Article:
The number of Nova Scotians housed in institutions remains disproportionately high in comparison to other Canadian jurisdictions. A complaint to the Nova Scotia Human Rights Commission is currently being heard by J. Walter Thompson.
In 2014 a complaint to the Nova Scotia Human Rights Commission was made on behalf of three residents living in an institutionalized setting who have disabilities and the Disability Rights Coalition. Since the complaint was filed one of the residents passed away. They have been living for many years in a hospital setting, despite being medically cleared to be released from hospital. The complainants allege that living in the institutional setting is discriminatory and that they want to live in community in small options home.
Expert witnesses have testified on behalf of the complainants, offering insight into the many ways that institutionalization disempowers people and causes psychological and physical harm. With the current wait list at 504 people waiting for supportive housing, and an additional 1024 people currently living in large congregate institutions and group homes while they await transfer to a home of their choice in community. The eight small options homes currently being developed in the province are not sufficient to meet this need. Community Homes Action Group (CHAG) is a group of concerned citizens, health care professionals, educators, researchers, parents and advocates focused on the crisis in residential options for persons with developmental disabilities and to work with the provincial government to find solutions.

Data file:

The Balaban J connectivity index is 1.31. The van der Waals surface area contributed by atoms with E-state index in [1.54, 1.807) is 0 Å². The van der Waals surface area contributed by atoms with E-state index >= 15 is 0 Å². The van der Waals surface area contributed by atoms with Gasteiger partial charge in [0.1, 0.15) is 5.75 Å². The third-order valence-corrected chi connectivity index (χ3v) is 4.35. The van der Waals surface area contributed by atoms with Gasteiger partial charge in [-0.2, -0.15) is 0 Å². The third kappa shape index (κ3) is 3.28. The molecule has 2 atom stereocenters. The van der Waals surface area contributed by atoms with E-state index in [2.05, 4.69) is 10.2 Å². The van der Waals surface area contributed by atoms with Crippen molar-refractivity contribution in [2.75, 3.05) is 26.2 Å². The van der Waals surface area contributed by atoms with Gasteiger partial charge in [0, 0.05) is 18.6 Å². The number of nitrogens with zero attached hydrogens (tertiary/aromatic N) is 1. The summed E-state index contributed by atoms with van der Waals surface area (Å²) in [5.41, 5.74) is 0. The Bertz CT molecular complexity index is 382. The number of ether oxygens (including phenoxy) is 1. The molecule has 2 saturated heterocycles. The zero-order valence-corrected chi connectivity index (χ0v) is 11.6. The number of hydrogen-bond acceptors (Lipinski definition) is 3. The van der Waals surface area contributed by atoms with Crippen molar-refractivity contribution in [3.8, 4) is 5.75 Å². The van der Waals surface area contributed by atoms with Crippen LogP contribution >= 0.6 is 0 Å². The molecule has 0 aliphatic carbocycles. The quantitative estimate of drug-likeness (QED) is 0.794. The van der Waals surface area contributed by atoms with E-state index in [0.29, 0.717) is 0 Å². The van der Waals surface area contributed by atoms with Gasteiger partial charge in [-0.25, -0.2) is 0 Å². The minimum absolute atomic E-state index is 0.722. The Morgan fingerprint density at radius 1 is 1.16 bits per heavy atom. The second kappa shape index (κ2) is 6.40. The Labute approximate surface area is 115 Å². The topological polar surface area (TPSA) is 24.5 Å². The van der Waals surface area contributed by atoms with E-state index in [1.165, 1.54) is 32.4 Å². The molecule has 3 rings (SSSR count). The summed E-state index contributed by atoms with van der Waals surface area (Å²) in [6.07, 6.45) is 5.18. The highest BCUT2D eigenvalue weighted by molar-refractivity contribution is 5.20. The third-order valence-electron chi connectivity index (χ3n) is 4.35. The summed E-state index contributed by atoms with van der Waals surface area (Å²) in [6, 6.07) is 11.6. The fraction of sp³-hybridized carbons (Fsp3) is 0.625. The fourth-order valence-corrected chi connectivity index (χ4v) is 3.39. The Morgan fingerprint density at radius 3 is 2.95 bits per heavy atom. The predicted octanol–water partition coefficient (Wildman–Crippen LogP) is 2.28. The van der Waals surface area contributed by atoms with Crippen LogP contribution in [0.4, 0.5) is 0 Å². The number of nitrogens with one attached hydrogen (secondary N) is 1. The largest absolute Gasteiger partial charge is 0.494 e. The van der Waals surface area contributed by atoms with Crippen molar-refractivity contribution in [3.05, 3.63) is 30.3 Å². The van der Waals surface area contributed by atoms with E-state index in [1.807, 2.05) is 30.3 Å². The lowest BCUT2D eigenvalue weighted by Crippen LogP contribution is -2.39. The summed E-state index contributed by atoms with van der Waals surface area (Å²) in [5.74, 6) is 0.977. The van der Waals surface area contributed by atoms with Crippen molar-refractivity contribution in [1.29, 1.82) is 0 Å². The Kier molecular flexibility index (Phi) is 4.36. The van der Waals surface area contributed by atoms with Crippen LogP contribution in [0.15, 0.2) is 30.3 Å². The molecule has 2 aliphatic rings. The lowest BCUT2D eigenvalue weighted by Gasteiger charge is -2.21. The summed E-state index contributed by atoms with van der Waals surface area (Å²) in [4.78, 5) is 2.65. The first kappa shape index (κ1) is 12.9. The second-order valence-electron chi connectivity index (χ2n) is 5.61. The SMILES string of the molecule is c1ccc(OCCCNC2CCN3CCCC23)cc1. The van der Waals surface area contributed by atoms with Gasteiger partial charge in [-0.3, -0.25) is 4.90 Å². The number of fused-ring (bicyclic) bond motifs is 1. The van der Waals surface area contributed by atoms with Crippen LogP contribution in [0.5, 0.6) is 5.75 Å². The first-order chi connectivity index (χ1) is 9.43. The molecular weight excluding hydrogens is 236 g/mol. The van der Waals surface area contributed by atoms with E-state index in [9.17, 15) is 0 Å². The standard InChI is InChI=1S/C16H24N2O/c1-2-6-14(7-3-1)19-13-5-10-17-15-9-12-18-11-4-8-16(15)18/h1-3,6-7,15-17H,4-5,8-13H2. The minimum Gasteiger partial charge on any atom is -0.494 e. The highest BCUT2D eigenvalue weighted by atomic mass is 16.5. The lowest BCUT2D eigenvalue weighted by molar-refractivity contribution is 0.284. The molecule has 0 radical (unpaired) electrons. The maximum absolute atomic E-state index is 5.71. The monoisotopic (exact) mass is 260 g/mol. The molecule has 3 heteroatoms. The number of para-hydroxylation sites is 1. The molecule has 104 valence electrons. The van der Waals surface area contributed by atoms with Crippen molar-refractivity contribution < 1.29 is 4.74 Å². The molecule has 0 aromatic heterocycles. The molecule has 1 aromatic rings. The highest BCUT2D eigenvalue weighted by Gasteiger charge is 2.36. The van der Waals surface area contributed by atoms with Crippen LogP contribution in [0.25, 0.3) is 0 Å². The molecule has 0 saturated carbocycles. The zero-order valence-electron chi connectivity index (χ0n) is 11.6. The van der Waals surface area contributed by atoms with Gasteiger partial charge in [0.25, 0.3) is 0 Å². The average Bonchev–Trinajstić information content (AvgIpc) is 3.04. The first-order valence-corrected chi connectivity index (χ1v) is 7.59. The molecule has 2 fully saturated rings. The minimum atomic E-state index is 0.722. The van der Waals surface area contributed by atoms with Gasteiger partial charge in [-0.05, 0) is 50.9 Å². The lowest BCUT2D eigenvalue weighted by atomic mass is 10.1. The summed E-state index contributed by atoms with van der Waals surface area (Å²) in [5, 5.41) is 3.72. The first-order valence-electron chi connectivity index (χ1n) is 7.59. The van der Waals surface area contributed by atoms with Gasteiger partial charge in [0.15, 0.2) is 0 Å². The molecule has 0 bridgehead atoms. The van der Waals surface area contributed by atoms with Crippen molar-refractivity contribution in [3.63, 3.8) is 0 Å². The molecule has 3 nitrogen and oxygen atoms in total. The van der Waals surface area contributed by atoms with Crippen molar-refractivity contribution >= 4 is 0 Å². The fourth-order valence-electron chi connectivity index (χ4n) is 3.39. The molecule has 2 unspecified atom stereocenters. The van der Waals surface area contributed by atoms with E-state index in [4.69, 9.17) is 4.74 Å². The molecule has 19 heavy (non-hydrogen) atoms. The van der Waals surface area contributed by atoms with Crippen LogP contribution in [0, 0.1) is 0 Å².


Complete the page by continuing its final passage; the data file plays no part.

The following is an excerpt of a letter from CHAG sent to the Hon. Karen Casey, Minister of Finance and Treasury Board in February, 2018.
“Community Homes Action Group recommends an investment in at least 25 new small option homes each year for the next three years. This would create up to 75 new supportive living homes in communities across the province by 2021 supporting up to 300 people with disabilities currently on waitlists and in inappropriate housing. ”
The pace needs to be stepped up to move people with developmental disabilities from institutions, so they may live full and inclusive lives in community.
The links below are from media coverage during the Human Rights Commission Hearing. Follow updates on this story on our social media platforms:
https://www.facebook.com/nsacl/ and https://twitter.com/NSACL http://www.cbc.ca/news/canada/nova-scotia/beth-maclean-claims-15-years-spent-in-hospital-discrimination-1.3093066 https://www.theglobeandmail.com/news/national/nova-scotia-human-rights-case-seeks-to-establish-right-to-supported-housing-for-people-with-disabilities/article37847947/ https://magic106.com/news/4023235/n-s-inquiry-disabilities-housing/ https://www.thestar.com/news/canada/2018/03/08/people-with-disabilities-lose-hope-skills-in-psychiatric-hospital-nova-scotia-therapist.html http://www.cbc.ca/radio/thecurrent/the-current-for-february-6-2018-1.4522000/people-with-disabilities-have-a-right-to-live-in-the-community-not-institutions-argues-lawyer-1.4522928 http://nationalpost.com/pmn/news-pmn/canada-news-pmn/nova-scotia-argues-that-supported-housing-for-disabled-is-not-a-right http://www.cbc.ca/news/canada/nova-scotia/austerity-logic-led-to-worse-housing-for-people-with-disabilities-expert-1.4690704 http://www.timescolonist.com/patients-stuck-at-halifax-forensic-hospital-for-years-rights-inquiry-told-1.23325464